• Make the proof self-contained. Try not to reference many other mathematical facts. Many proofs in this course will rely entirely on definitions.
  • Use complete sentences. Even equations have a sentence structure. Your proof should be able to be read in sentences.
  • Give reasons. Connect your statements together.
  • Include words. Often using a word is better that using a symbol. Many proofs have no symbols in them at all.
  • The audience for your proofs is not the instructor. Think of the audience as being your peers in the course or even yourself in a few weeks (or months) when you might have forgotten the specific content. Write so you will know what you meant later.
  • The goal of a proof is to write a clear, easy to follow argument--not to just get to the end. The “answer” is the proof itself. Use space, start a new line, set equations on their own line.
  • Never feel that you have to be able to know what the end of the proof will look like before you can start. Write proofs one step at a time. Start with what you know. See if you can do one thing. See if you can do another thing. Look at where you want to go. Do not try to see the whole picture at once. This is also good advice for reading a proof.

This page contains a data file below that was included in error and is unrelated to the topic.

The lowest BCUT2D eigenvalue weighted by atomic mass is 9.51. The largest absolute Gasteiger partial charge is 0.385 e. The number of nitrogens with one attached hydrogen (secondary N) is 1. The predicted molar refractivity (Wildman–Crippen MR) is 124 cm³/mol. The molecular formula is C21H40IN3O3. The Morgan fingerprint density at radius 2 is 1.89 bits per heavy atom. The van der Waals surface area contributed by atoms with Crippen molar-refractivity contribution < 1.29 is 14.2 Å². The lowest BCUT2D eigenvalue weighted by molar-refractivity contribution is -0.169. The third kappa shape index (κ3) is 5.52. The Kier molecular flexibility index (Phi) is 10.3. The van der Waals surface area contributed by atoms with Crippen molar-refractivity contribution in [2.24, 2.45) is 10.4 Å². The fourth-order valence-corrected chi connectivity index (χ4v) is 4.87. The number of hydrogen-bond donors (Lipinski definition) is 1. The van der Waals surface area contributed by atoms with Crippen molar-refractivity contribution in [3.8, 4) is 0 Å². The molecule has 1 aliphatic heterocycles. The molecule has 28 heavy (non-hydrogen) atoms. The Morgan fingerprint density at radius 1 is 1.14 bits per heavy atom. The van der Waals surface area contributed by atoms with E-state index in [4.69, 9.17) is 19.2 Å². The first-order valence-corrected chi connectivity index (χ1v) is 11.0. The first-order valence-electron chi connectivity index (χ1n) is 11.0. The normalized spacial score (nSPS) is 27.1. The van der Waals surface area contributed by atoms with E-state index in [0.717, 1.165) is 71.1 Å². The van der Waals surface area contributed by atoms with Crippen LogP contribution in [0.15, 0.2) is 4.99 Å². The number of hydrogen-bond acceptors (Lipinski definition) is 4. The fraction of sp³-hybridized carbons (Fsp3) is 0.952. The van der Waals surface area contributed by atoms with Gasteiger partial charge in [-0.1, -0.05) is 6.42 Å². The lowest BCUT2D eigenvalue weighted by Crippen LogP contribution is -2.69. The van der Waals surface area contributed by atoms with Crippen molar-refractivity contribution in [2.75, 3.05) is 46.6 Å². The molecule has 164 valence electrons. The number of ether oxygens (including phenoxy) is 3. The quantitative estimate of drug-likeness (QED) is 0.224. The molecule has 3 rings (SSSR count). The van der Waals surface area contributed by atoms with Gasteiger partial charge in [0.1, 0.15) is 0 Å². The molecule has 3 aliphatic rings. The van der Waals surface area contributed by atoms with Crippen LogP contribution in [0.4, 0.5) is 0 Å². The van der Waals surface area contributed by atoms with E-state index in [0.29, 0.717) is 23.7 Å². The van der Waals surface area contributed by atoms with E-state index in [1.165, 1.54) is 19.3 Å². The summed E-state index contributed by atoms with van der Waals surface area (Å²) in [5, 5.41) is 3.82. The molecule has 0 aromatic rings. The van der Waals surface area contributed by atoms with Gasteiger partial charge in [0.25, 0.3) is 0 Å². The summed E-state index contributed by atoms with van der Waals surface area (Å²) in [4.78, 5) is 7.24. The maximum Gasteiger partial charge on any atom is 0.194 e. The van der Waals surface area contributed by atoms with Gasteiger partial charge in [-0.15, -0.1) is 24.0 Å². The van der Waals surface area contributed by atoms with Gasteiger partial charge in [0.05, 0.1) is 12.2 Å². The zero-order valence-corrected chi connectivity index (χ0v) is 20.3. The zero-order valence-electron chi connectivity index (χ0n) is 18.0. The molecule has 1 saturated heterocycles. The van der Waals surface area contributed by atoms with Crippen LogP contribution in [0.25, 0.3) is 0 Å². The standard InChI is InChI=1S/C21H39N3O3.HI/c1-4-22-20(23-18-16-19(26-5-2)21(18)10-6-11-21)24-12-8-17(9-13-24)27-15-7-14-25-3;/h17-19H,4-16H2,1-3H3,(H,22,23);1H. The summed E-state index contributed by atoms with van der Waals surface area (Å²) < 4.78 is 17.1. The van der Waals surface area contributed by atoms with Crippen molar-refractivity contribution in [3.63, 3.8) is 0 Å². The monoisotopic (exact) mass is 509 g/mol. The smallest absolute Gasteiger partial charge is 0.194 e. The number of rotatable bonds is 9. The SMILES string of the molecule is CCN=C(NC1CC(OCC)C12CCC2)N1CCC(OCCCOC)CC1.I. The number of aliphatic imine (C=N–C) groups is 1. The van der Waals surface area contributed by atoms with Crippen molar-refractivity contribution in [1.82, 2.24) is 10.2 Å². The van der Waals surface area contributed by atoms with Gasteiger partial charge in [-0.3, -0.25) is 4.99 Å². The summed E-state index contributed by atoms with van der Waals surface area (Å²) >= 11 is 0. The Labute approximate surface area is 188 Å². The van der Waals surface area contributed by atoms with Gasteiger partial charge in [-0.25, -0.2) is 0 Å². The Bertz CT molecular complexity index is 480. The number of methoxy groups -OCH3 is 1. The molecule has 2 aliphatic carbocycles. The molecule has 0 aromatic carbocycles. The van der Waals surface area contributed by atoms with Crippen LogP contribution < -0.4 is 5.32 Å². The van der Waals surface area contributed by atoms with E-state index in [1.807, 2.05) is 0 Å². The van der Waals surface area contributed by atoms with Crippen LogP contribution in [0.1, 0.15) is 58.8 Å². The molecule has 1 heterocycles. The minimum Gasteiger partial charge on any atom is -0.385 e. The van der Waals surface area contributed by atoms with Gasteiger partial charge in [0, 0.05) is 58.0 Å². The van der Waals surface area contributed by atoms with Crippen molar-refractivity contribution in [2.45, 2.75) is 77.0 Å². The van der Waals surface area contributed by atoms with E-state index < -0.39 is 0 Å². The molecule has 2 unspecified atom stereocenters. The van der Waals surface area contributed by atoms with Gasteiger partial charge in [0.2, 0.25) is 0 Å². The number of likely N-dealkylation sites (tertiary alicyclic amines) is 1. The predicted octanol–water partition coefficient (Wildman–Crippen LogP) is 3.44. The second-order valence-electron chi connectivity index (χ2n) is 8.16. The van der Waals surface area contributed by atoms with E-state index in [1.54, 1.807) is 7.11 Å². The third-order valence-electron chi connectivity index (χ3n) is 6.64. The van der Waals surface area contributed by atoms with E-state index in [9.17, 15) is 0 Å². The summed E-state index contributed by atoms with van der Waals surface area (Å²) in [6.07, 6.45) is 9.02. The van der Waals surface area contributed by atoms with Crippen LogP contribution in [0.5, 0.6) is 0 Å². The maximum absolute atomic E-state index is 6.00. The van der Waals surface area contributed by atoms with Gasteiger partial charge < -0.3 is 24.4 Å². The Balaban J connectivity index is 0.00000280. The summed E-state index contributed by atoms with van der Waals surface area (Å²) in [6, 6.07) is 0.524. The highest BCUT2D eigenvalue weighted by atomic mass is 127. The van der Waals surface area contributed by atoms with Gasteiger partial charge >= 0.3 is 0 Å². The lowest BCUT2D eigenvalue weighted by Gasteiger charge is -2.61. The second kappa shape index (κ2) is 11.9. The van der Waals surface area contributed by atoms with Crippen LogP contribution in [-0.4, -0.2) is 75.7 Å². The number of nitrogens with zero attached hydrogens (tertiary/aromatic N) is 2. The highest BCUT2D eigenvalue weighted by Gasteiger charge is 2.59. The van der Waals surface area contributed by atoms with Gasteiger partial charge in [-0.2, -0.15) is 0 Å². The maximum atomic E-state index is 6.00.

Some common proof-writing errors:
  • Using an example for a proof. If you need to prove a statement for all \(x\text{,}\) it is not enough to show it for an example.
  • Using the same variable to represent two different things.
  • Jumping to conclusions. Giving inadequate reasons. This often occurs if you rely on additional mathematical ideas or don't connect your ideas to each other.
  • Assuming what you need to prove. This is a big one. This most often occurs when there is confusion about conditional statements. Be careful about identifying the “if” and the “then” in a statement.
Often in math we need to identify whether a statement is true or false, so that we know whether we need to prove the true statement or disprove the false one. In order to practice, we give a few more definitions.

Definition 3.1.8.

An integer, \(n\text{,}\) is prime if \(n>1\) and, for all positive integers \(r, s\text{,}\) if \(n=rs\) then \(r=1\) or \(s=1\text{.}\)

Definition 3.1.9.

An integer, \(n\text{,}\) is composite if \(n>1\) and \(n=rs\) for some positive integers \(r, s\) with \(r\neq 1\) and \(s\neq 1\text{.}\)
Is 1 prime?
Answer 1.
No. The definiton requires \(n>1\text{.}\)
Is 1 composite?
Answer 2.
No. Again, the definiton requires \(n>1\text{.}\)
Is 121 prime?
Answer 3.
No. \(121=(11)(11)\text{.}\) Thus, 121 is composite.
Let \(a\in \mathbb{Z}\text{.}\) Is \(3a\) composite?
Answer 4.
It depends. If \(a=1\) then, no. We would need \(a>1\) for \(3a\) to be composite.
Prove or disprove there exists a positive integer \(n\) such that \(n^2+3n+2\) is prime.
Since we need to try to decide if the statement is true or false, first try some examples.
Answer 1.
\begin{equation*} n=1; n^2+3n+2=6; \textrm{not prime}\\ n=5; n^2+3n+2=42; \textrm{not prime}\\ n=8; n^2+3n+2=90; \textrm{not prime}\\ \end{equation*}